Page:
A group of community activists recently filed a lawsuit in an effort to reduce taxes for Prince George’s County residents.
The lawsuit, which suggests the county violated the law in 2016 by bypassing the infamous Tax Reform Initiative by Marylanders(TRIM). The law mandates any property tax increase must win a public ballot and was allowed to move forward after a ruling in Prince George’s County Circuit Court on Sept. 29. Another hearing on the matter is scheduled for Dec. 13.
Even though TRIM capped taxes, elected officials still raised property taxes. That was good news for plaintiffs Fred Price, Jr. and James K. Wass who believe the measure should have been decided through a referendum from voters.
Price and Wass are members of the Republican Party Central Committee, but both believe that the issue is bi-partisan and impacts the entire community. They have asked the court for injunctive relief and refunds for the property taxes they believe they have been charged illegally. Under TRIM, which was passed in 1978, a tax cap was imposed, but that changed two years ago when the county council imposed a four-cent property tax increase after County Executive Rushern L. Baker, III had attempted to raise taxes by 15 percent, which he said he needed to improve the county educational system.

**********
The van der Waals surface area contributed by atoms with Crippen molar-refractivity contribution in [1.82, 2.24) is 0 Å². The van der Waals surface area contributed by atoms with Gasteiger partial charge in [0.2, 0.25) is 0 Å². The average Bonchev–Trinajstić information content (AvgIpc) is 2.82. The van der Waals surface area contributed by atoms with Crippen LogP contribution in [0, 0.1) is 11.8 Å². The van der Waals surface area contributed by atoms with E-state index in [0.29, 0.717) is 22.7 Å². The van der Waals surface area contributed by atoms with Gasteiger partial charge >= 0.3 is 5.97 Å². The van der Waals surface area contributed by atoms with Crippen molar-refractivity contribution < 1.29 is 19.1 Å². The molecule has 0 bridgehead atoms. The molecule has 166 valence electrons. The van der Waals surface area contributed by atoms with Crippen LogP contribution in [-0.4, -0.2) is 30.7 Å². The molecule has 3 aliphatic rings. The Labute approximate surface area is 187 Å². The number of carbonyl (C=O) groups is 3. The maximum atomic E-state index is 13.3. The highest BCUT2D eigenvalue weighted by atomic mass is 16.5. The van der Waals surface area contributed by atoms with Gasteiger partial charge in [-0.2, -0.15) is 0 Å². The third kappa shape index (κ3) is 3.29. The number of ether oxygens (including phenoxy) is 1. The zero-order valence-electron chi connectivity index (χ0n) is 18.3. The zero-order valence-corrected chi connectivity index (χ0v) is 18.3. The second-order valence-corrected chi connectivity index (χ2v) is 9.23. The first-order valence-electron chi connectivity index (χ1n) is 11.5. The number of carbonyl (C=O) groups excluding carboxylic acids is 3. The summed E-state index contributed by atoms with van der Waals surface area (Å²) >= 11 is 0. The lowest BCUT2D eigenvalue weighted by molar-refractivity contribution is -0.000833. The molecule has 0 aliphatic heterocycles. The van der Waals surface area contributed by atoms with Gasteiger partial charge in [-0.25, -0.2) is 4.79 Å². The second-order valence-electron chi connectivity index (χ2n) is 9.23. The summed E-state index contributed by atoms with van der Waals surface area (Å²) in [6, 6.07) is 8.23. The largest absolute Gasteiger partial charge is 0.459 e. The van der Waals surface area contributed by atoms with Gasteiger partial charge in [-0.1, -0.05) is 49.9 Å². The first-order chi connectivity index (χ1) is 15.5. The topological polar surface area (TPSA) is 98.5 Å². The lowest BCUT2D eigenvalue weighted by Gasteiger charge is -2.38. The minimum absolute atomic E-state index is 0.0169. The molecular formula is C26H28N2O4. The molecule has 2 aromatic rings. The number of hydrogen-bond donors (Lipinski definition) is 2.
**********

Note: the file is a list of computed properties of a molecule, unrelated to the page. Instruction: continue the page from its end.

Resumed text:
The lawsuit argues that elected officials violated the county charter when the measure was implemented without voter approval and the tax hike is illegal Wass and Price say they want the issue to be decided on the 2018 ballot.
They are now trying to drum up public support to stop tax increases, which was a rallying cry for Larry Hogan in 2014 when he came from behind to defeat then Lt. Gov. Anthony Brown for Maryland Governor.
“It ought to be rolled back and properly put before the voters,” Fred Price told reporters at a press conference on Oct. 4. “They need to look at this issue and step up and support us with funds to keep this going.”
Attorney Tamara Davis Brown, a member of Prince George’s Tax Watch said the recent actions of the court prove “we have a legitimate case on hand.”
However, Scott Peterson, a spokesperson for Baker said, in a statement: “The property tax increase that was implemented and voted on by the Prince George’s County Council and was done in accordance to state law, which allows for property tax increases in jurisdictions that have tax caps, as long as it is restricted to funding education.”
Earl O’Neal, a Prince George’s County resident and a South County community activist told the AFRO: “We pay some of the highest taxes in the state with some of the worst services. This lawsuit is a step in the right direction, but residents shouldn’t have to go to court to get lower taxes and essential services like a good education.” According to state government figures, Baltimore City, Baltimore County, Carrol County, Charles County, Howard County and Kent County pay more in property taxes than Prince George’s County.